When Carlin was dominant in round two at Monza however, Habsburg beat Joel Eriksson to the podium, and he just seemed to grow in confidence from there.
He took a sensational win at Spa from eighth on the grid despite an injured hand and was a consistent presence in the top six after that, adding further podiums at Zandvoort and Hockenheim.
Habsburg carried that momentum to Macau, where he had an anonymous debut 12 months earlier, capping off his remarkable progress by nearly winning the biggest race in junior single-seaters, putting pre-event favourite Norris firmly in the shadows.
With his reputation and self-belief in his ability growing, he is also increasingly at home in the F3 car and at Carlin. That could make him a serious contender in 2018.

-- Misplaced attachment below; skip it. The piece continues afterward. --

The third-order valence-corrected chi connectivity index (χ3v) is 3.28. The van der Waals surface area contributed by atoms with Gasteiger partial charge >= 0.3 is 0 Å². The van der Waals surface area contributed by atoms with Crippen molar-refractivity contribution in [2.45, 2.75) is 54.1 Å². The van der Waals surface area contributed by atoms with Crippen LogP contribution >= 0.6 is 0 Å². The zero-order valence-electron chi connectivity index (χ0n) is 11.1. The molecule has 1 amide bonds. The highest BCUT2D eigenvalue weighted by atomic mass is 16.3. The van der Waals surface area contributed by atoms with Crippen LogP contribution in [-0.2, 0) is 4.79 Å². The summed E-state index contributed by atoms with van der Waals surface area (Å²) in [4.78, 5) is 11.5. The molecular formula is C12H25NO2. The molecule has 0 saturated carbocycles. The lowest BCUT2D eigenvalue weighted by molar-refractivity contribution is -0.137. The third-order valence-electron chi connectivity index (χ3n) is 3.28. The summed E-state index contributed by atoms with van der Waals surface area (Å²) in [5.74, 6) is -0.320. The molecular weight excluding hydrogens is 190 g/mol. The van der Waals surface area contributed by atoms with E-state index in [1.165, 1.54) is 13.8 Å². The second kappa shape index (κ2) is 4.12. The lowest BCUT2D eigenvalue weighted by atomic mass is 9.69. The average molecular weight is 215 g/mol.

18. Dan Ticktum
Macau Grand Prix winner, GP3 and Eurocup star
There were many good storylines in junior single-seater racing in 2017, but perhaps none were as amazing as that of Ticktum, who ended his comeback year as Macau Grand Prix champion, McLaren Autosport BRDC Award winner and serious Formula 1 prospect.
He had shone on his Macau debut 12 months ago but after joining the Red Bull Junior Team – with Helmut Marko putting faith in the potential he and others saw in 2015 before he earned himself a one-year ban – it was in the Formula Renault Eurocup where Ticktum would spent much of the year.
Single-handedly leading an Arden team that was new to the category wasn’t easy, and initially left him on the fringes of the top 10 in qualifying, but with his input, there was clear progress. Ticktum shone in wet conditions, leading to podiums at Silverstone and the Nurburgring and a pole in Hungary that he managed to convert into victory in dry conditions, where his and the team’s pace improved in the middle of the year.